The Qualitative Phase One interviews and Quantitative Phase Two open-ended comments clearly illustrate the experiences and impacts of bullying. Students who were bullied talked about the damage this caused to their self-esteem. They also talked about the need to do ‘something’ even though they do not approach the professionals within their communities. Incorporating community development strategies would be an effective way to address bullying in rural communities. Despite the caution from Newman et al22, there are many positive aspects of rural communities that can be built upon to deal with the serious issue of bullying. The history of rural communities that brings members together, the extensiveness of social relationships and commitment to helping one another out during times of need are all aspects that can be used to address bullying. The challenge is for people to listen, understand and set goals for action plans.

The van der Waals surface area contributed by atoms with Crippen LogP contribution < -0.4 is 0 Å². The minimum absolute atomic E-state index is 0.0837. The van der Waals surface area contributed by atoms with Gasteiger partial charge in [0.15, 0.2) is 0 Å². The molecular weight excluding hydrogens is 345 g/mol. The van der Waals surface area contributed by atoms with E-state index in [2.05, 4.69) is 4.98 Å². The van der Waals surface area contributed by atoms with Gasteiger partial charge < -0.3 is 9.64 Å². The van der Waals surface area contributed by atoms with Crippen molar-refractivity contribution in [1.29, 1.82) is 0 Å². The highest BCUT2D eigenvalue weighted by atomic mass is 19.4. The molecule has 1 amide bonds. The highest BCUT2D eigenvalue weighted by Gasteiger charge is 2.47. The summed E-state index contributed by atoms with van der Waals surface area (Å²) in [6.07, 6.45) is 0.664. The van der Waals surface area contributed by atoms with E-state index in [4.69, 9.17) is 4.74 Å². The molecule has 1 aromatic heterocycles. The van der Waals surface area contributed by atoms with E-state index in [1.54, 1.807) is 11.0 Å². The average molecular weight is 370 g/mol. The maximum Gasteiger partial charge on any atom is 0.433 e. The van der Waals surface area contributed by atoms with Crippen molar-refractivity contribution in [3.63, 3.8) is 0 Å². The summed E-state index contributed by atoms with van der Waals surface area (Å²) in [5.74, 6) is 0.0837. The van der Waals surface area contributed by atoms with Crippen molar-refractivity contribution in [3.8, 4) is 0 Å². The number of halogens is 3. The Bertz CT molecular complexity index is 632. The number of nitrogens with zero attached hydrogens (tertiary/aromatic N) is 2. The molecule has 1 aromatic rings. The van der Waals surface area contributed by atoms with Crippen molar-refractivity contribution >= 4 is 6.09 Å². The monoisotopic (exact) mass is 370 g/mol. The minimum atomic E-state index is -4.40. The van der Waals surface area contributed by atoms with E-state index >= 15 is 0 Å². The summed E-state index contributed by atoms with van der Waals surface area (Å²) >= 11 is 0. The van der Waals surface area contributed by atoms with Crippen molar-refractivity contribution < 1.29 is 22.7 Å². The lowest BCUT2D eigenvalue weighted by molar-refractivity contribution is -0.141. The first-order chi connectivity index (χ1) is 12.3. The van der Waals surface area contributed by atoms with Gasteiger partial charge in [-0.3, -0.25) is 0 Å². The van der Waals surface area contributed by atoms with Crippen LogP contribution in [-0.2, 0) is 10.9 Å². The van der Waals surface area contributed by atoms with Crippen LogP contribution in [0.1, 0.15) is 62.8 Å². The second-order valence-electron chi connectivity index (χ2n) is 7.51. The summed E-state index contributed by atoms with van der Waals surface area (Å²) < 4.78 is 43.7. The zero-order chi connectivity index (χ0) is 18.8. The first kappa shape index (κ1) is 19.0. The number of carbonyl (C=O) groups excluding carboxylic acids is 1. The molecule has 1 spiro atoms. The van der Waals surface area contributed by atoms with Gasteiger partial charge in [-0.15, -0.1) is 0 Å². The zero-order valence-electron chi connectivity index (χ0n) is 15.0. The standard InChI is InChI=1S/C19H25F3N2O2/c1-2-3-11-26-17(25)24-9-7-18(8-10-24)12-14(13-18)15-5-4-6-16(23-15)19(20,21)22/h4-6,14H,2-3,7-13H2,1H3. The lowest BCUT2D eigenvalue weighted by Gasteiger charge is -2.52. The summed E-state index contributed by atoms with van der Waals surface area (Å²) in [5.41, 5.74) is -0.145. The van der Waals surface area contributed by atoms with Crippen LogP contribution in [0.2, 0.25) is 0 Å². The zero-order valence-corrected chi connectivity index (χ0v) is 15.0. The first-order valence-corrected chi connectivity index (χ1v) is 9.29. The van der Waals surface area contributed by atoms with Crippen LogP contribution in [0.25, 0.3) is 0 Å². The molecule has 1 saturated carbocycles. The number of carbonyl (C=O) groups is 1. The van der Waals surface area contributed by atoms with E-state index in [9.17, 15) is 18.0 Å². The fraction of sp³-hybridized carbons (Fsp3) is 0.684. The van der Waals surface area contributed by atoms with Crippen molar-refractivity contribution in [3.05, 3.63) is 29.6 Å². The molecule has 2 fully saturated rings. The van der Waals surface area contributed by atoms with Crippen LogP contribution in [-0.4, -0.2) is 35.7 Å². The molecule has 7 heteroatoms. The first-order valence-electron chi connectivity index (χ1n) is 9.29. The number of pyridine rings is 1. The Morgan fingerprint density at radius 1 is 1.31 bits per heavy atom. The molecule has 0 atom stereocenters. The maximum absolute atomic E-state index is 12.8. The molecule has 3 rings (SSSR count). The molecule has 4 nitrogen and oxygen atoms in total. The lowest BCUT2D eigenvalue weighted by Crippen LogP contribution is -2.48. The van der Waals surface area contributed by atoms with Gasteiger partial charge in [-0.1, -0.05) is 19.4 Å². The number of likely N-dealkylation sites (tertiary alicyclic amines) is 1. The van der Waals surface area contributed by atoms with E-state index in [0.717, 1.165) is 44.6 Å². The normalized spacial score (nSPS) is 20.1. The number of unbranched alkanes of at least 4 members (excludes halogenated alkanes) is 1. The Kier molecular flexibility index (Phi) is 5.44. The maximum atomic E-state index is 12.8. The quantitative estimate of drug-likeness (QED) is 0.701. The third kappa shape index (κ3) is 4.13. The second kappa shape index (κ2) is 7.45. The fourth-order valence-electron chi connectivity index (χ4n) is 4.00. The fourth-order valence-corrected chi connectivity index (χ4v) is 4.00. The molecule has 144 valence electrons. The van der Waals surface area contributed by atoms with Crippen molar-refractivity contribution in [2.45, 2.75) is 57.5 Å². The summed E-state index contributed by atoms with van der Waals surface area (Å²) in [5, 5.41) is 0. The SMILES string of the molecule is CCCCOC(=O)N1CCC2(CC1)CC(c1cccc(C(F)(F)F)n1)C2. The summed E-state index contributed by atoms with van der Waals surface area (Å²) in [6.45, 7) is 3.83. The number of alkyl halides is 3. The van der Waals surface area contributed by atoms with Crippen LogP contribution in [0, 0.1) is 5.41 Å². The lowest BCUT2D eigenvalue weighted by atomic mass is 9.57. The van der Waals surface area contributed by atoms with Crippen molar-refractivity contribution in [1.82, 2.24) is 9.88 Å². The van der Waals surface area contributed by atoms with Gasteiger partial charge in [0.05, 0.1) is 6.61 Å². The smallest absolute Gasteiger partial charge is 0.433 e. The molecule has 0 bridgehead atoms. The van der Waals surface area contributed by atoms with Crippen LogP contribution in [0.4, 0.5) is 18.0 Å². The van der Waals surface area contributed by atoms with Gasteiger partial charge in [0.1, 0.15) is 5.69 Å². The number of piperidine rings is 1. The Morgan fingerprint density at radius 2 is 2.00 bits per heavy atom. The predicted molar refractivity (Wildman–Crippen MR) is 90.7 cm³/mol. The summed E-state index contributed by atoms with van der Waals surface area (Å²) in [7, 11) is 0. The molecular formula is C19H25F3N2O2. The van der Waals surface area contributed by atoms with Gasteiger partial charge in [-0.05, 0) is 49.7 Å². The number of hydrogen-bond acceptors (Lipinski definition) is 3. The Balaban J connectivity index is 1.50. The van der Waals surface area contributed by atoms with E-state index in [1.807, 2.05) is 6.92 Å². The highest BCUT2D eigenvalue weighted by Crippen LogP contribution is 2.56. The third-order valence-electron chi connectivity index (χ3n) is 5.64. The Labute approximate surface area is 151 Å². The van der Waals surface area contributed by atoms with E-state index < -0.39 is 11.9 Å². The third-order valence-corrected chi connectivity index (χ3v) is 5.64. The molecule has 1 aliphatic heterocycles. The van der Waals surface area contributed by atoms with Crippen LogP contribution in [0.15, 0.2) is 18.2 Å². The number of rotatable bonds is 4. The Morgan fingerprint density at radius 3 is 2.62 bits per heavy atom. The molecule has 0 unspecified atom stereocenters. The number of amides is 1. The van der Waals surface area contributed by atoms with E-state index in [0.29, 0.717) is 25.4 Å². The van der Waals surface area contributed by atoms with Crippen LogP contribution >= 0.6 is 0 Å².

In conclusion, rural communities will benefit as a whole if bullying, an important societal concern, is addressed. Building on the social structure of rural communities is a first step, but listening to rural youth is the key if true change is to be implemented. Replicating studies on rural youth violence using the survey instrument described here will assess the reliability and validity of the instrument, while simultaneously generating further data on this important topic.